The King’s Garden is open June 1 – Columbus Day from 9:30 am– 5:00 pm.  I hope to see you here soon!

Heidi teRiele Karkoski
Curator of Landscape

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Construction Details of a Small Sword

View of the completely disassembled hilt.

While cleaning weapons in preparation for the new upcoming exhibit Bullets & Blades: The Weapons of America’s Colonial War and Revolution, we had the rare opportunity to completely disassemble an American small sword; a sword made by the Boston, Massachusetts silversmith William Cowell, Jr. (1713-1761), ca. 1740-1760. (The pommel of the sword was loose and easily slipped off the tang with little additional assistance.)

With the sword disassembled and cleaned, several interesting construction details are visible. 

 

Note the vertical line where the two halves of the pommel were soldered together.

The Pommel.                                The pommel is composed of two cast halves silver soldered together along its center. Note the clear solder joint line extending downward from the top of the pommel. The ring at the bottom of the pommel is a second formed piece of silver soldered together into a ring then soldered to the bottom of the pommel.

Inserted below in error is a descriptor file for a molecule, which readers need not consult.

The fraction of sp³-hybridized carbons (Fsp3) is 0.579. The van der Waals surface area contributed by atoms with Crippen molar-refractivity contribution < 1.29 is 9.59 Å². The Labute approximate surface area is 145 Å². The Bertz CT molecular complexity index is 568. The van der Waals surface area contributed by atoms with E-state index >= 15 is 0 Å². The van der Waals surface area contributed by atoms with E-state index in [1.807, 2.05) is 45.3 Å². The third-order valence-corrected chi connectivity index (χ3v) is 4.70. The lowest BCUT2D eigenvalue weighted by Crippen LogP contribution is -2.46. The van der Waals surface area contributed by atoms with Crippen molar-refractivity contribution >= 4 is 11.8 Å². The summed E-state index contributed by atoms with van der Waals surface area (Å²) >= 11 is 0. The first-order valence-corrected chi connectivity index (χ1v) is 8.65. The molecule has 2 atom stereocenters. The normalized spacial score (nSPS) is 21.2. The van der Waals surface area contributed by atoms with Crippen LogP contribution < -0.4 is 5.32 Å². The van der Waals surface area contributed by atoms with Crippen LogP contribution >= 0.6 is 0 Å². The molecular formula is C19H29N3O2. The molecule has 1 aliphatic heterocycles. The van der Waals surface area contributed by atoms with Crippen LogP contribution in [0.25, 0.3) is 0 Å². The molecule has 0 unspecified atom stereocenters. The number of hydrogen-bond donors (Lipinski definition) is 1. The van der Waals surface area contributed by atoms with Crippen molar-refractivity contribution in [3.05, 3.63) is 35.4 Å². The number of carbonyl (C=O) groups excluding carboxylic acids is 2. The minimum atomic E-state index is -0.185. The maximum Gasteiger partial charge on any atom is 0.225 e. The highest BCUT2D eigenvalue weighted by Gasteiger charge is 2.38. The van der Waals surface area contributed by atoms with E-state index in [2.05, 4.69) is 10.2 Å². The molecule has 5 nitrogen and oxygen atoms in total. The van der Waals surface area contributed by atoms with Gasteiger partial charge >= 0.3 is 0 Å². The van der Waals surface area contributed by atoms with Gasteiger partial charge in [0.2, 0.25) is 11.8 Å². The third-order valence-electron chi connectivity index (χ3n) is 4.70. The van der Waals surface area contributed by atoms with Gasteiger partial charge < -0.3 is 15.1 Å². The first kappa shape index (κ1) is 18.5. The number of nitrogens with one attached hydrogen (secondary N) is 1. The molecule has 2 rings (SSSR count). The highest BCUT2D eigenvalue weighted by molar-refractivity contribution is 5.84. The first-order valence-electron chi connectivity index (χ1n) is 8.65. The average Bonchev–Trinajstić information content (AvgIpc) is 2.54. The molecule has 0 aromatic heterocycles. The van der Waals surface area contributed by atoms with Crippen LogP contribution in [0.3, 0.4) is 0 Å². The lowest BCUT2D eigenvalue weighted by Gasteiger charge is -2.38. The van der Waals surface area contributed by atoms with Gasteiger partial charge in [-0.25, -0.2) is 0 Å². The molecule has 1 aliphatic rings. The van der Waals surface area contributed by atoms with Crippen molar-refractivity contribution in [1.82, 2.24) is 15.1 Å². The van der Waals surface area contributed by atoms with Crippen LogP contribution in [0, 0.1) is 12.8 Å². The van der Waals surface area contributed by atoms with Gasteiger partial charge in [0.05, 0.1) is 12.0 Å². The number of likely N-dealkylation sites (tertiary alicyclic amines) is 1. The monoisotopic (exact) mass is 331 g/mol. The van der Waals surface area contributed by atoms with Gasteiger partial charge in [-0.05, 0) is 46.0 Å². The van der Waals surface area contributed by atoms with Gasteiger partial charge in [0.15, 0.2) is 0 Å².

The grip.
The sword’s grip is formed from a single carved wooden core covered in twisted silver wire. The silver wire forms what appears to be a braided texture to the grip, but the wire is not actually braided. The braided effect is formed by laying pairs of oppositely twisted wire next to each other. Each pair of twisted wire is secured to the grip by passing the ends of the wires through small holes in the upper and lower ends of the wooden grip.

Note how the oppositely twisted wires for a braided effect. The ends of the wires are crimped over the top of the grip to hold them in place.

The wire at the bottom of the grip is held securely in place by friction when the blade tang is pushed through the hole in the grip. The wire on the top end of the grip is clearly shown to have been forced upwards out of the upper hole of the grip and folded over the top of the grip.

The knuckle bow – quillon block.
The knuckle bow, quillon block, pas d’ane rings and quillon are formed from one casting of silver. However, the bottom of the quillon block has a decorative rectangular spacer that provides an attractive joint between the knuckle bow casting and the counter guard.

A rectangular spacer provides an attractive transition from the knuckle bow assembly to the counter guard.

The hilt assembly.
As is seen in the photo below, the assembly of the hilt is a fairly straight forward process. The counter guard and knuckle bow is fit over the blade tang along with the wire-covered grip. The pommel is then fit over the end of the tang holding the grip securely in place and locking a post at the top the end of the knuckle bow in place. The blade tang is lightly worked with a hammer to slightly mushroom the end locking the entire hilt assembly securely onto the blade.

View of the hilt during final assembly.

Blog post by Christopher D. Fox, Curator, Fort Ticonderoga.